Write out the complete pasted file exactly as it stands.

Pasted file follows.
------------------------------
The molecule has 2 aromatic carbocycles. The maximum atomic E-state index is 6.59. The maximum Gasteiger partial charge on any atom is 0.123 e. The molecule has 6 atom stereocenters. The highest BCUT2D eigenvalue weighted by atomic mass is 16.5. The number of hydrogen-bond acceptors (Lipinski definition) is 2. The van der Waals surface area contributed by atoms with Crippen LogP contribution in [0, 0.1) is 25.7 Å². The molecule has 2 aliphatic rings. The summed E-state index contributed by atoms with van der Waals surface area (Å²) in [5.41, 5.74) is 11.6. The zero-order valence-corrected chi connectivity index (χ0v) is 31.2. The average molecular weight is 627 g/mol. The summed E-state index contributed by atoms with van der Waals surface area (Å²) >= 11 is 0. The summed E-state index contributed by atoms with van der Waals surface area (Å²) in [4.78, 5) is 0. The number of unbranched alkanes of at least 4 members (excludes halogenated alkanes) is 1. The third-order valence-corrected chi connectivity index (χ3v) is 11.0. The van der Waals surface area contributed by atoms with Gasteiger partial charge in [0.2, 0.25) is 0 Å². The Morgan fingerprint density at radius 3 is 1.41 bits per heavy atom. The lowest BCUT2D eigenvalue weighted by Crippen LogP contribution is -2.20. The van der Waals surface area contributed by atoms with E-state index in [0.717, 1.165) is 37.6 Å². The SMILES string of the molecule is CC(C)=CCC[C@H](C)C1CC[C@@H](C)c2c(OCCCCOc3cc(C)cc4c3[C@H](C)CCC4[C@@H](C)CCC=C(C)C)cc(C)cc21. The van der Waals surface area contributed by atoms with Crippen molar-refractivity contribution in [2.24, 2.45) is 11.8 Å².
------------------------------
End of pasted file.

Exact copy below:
The molecule has 2 aromatic carbocycles. The maximum atomic E-state index is 6.59. The maximum Gasteiger partial charge on any atom is 0.123 e. The molecule has 6 atom stereocenters. The highest BCUT2D eigenvalue weighted by atomic mass is 16.5. The number of hydrogen-bond acceptors (Lipinski definition) is 2. The van der Waals surface area contributed by atoms with Crippen LogP contribution in [0, 0.1) is 25.7 Å². The molecule has 2 aliphatic rings. The summed E-state index contributed by atoms with van der Waals surface area (Å²) in [5.41, 5.74) is 11.6. The zero-order valence-corrected chi connectivity index (χ0v) is 31.2. The average molecular weight is 627 g/mol. The summed E-state index contributed by atoms with van der Waals surface area (Å²) >= 11 is 0. The summed E-state index contributed by atoms with van der Waals surface area (Å²) in [4.78, 5) is 0. The number of unbranched alkanes of at least 4 members (excludes halogenated alkanes) is 1. The third-order valence-corrected chi connectivity index (χ3v) is 11.0. The van der Waals surface area contributed by atoms with Gasteiger partial charge in [0.2, 0.25) is 0 Å². The Morgan fingerprint density at radius 3 is 1.41 bits per heavy atom. The lowest BCUT2D eigenvalue weighted by Crippen LogP contribution is -2.20. The van der Waals surface area contributed by atoms with E-state index in [0.717, 1.165) is 37.6 Å². The SMILES string of the molecule is CC(C)=CCC[C@H](C)C1CC[C@@H](C)c2c(OCCCCOc3cc(C)cc4c3[C@H](C)CCC4[C@@H](C)CCC=C(C)C)cc(C)cc21. The van der Waals surface area contributed by atoms with Crippen molar-refractivity contribution in [2.24, 2.45) is 11.8 Å².